“The Gunnison sage-grouse might finally get the protection it deserves,” said Mark Salvo, Wildlife Program Director for WildEarth Guardians. “Federal listing will buttress efforts to conserve the species.”

“The Gunnison sage-grouse is an important part of the web of the life in Western Colorado. Endangered Species Act protection for sage-grouse will help protect not only this fascinating bird, but also habitat for other wildlife, including elk, deer and antelope,” said Megan Mueller, biologist with Rocky Mountain Wild. “We have a responsibility to leave the world a better place for future generations and that means being good stewards of the land and protecting habitat for all wildlife.”

Mueller said the biggest threat to the Gunnison-area population of the sage-grouse remains habitat fragmentation from urban and exurban sprawl and development, along with the associated infrastructure.

She credited the local collaborative group for its hard work in protecting sage grouse in the Gunnison Valley, and said that population has stabilized in large part because of those efforts. But given the overall declining trend toward extinction, the listing proposal was probably inevitable, based on the existing science, she explained.

The listing proposal will raise concerns among local residents and landowners, who may feel like they’ll face restrictions on what they can and can’t do on their own property. But landowners who have signed on to the voluntary conservation agreements could get some breaks in the way the Endangered Species Act is applied, she said. A final listing decision could exempt parties to the conservation agreement from some of the formal consultations generally required under the law.

Mueller also emphasized that a formal listing could help get some federal funding for local conservation efforts, including grants for conservation projects that benefit listed species, habitat conservation planning grants and land grants that could help pay for conservation easements.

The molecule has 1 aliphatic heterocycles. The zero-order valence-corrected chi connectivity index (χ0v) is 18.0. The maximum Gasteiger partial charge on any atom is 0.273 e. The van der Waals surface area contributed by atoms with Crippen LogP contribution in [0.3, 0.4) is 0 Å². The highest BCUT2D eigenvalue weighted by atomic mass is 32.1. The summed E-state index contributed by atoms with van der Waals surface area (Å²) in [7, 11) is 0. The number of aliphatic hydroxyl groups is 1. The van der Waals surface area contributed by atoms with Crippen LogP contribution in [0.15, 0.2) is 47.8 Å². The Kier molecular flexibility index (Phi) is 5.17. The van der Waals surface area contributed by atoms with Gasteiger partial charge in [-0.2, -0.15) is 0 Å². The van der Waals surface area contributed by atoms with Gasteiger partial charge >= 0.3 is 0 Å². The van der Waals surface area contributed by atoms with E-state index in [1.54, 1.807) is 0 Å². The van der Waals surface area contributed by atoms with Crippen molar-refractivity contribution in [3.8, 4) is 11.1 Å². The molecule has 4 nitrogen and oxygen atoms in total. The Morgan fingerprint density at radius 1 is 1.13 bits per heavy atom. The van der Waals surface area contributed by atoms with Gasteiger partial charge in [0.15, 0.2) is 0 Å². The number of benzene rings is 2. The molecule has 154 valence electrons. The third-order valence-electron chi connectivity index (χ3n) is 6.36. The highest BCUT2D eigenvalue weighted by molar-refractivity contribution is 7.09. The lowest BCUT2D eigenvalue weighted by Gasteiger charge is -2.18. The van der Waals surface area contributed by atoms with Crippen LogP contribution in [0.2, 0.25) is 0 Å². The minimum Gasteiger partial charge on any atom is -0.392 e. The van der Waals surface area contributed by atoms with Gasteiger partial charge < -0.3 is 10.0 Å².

In the Gunnison area, about 70 percent of the land proposed as critical habitat is public, with 29 percent in private hands; range-wide, the split is about 60-40.


The Gunnison sage-grouse is a large, ground-nesting bird known for elaborate courtship displays. The booming calls of male sage-grouse have long been associated with the arrival of spring on the sagebrush steppe of the West.
The Gunnison sage-grouse now occupies about 7 percent percent of its historic range. Approximately 5,000 breeding birds remain in sagebrush and adjacent meadow and streamside habitats in and around the Gunnison Basin in southwestern Colorado and southeastern Utah.

In a press release, the USFWS said work remains to stabilize the other six remaining populations outside the Gunnison Basin and to address threats throughout the bird’s range, particularly habitat fragmentation resulting from increased development activity.

The agency explained that its proposal to designate critical habitat is required under the Endangered Species Act. Specifying the habitat essential for the conservation of the species helps federal agencies identify where to focus their efforts to benefit the species.

Finalizing the listing and any potential critical habitat designation would not necessarily result in any restrictions on human activities. Only if an activity required federal actions, funding or permitting would the agency in question need to work with the Service to avoid, reduce or mitigate potential impacts to the species or its habitat should it be listed.

For more information about the Gunnison sage-grouse and copies of each proposal, visit the Service’s web site at